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1

Usually I have Fab guest. My last ones not good!

Is there a feedback for a potential guest where I can see if they are good or bad guests!  I don’t want a repeat of this weekend.  I store toilet rolls, laundered towels and my laundered and ironed bedding, I have around 5 sets for each bed and store around 20-25 towels in bedding boxes.. 

my place sleeps 3 in a king size and tiny double I advertise sleeps 3.. neighbour called and said an awful lot of people are going in. I phoned the Roumanian gentleman staying and asked how many were there.. he said 4 so I let that go!  so I go in to help the cleaner 

every set of bedding used, every towel bar 3, and 20 odd toilet rolls all in the waste bins used, tge bins full to the top.. either they had the Coronavirus or they were used for something else.. 

There was no profile, I could check no picture his phone didn’t work at least the number and email he’d given! Am I missing there’s a button you can used to specify ages and translates to translate my rules into Roumanian or whatever ... sorry for the rant I’m a bit miffed?

17 Replies
82 Views

7
Isle of Wight …

Find the reservation in your extranet - in the right hand column is a button to "Report guest misconduct"

There isn't really anything you can do to verify idendity or quality of guests before they come. Booking.com don't care about property owners - they don't trust property owners (that's what they say when you tell them you want to take online payments or damage deposits).

+1
9 months ago
3
The Reinhold G…

Great thought Isle of Wight,

Quite recently we asked the BdC support team if a Host has the right to reject a guest's reservation if he/she arrives at the premises in a completely intoxicated state,-or in an unethical attire,- that would interfere with the comfort of other guests, and staff. ( we did not get a reply )

Has anyone come across any specific policies from BdC that refer to a situation like that?

In stark contrast with Airbnb policies, BdC hosts have no power of defence when it comes to guest reviews, except to respond to a review that contains a comment. The BdC Host's response to an insulting review is utterly useless, ( in our view ) as it would not change the review writer's position and would not alter in any way the review writer's rating.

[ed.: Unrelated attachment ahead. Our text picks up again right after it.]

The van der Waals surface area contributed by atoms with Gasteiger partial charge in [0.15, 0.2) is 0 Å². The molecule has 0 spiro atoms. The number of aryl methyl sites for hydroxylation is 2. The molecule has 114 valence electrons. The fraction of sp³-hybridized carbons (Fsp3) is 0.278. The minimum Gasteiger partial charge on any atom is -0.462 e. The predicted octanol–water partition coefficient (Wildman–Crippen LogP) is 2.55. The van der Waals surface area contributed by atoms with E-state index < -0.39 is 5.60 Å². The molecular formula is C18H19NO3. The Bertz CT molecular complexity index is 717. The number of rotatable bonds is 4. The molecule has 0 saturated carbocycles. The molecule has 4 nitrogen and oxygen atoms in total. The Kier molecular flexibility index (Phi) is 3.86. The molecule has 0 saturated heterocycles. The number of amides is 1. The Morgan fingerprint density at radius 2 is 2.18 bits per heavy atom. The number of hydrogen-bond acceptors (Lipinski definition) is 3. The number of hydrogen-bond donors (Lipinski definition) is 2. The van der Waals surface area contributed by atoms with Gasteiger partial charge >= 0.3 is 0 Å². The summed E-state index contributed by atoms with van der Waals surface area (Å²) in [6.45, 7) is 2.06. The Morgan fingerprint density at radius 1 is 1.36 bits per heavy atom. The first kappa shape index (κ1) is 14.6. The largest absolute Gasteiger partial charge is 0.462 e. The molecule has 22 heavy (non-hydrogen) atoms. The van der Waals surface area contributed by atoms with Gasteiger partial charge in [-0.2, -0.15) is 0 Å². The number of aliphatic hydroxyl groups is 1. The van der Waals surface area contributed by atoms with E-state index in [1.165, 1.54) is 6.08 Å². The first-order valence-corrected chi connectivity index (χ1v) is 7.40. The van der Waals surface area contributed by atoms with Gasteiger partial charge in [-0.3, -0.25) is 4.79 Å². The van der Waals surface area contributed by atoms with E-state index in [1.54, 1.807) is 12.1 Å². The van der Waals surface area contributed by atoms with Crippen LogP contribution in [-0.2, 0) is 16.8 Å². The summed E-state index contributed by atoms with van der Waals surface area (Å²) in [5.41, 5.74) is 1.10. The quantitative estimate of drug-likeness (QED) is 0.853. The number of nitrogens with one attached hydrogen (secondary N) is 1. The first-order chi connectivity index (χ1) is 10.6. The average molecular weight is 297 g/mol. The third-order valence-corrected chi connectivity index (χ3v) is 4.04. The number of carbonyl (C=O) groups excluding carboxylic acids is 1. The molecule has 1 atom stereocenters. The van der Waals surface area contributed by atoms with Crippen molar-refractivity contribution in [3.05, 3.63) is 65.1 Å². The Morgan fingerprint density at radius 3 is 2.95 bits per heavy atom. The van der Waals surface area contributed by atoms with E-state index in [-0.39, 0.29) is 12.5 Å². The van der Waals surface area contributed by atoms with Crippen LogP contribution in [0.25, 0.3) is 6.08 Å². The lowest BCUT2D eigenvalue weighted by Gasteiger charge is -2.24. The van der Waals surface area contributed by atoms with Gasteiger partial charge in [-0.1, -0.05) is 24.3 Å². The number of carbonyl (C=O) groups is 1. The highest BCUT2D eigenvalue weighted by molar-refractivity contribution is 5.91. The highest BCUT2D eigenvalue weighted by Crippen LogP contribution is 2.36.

There is no Accountability from the side of the review writer, in particular in cases where the review was posted under the umbrella of anonymity.

Airbnb are paying much greater respect to their Host's rights than BdC.

https://community.withairbnb.com/t5/Airbnb-Updates/Strengthening-our-commitment-to-community-standards/m-p/1182183

We would suggest that all BdC Hosts deserve the same rights that Airbnb are considering to extend to their hosts.

Kind regards and Greetings from bali

Reinhold and Raghiel

9 months ago
7
Isle of Wight …

You are running a business and it is your property. If a guest is breaking the law, it is for you to contact the police. If a guest is badly dressed, that is their choice, unless you have strict rules on dress codes etc, and if a guest breaks those rules, it's for you to deal with at the time. A guest may have been drinking, but who judges whether the guest is actually drunk? And if the guest is drunk but doesn't disturb guests, do you need to do anything at the time? It's not right to say "he *looks* drunk and he *might* disturb other guests" - but of course, if he is absolutely ratted and singing or smashing things up or whatever, he's causing a nuisance / disturbance, so you may need to contact the police.

 

Have you noticed that I haven't mentioned the OTAs? It's not really anything to do with the OTAs. They may have rules in their booking contracts that guests must comply with local laws - and in some OTAs, you can have your own booking contract that specifies various requirements - but the OTAs are only interested in getting their commissions. They will always side with the guests because they want the guests to keep booking again and again and again.

 

And I can promise you that AirBnB has no more respect for hosts than Booking.com does.

+1
9 months ago
10
M Adamopoulou

I agree 100%

OTA are interested in getting their commission and we are interested in getting paid and have excellent reviews so more guests are attracted.

Respect is earned not demanded....

 

9 months ago
8
pibomarco

Well it is kinda fair statement though.. not all property owners are honest angels. 

 

@Sallie This will happen in future again for sure (but quite rarely). This is just part of the industry we are in.

 

I woudn't store those things in a place for them to access. Some people just dont care. Fortunately not majority of them. 

 

If possible take damage deposits on the arrival. 

 

Create a custom message template for your House rules. Let them know about the rules also on the arrival.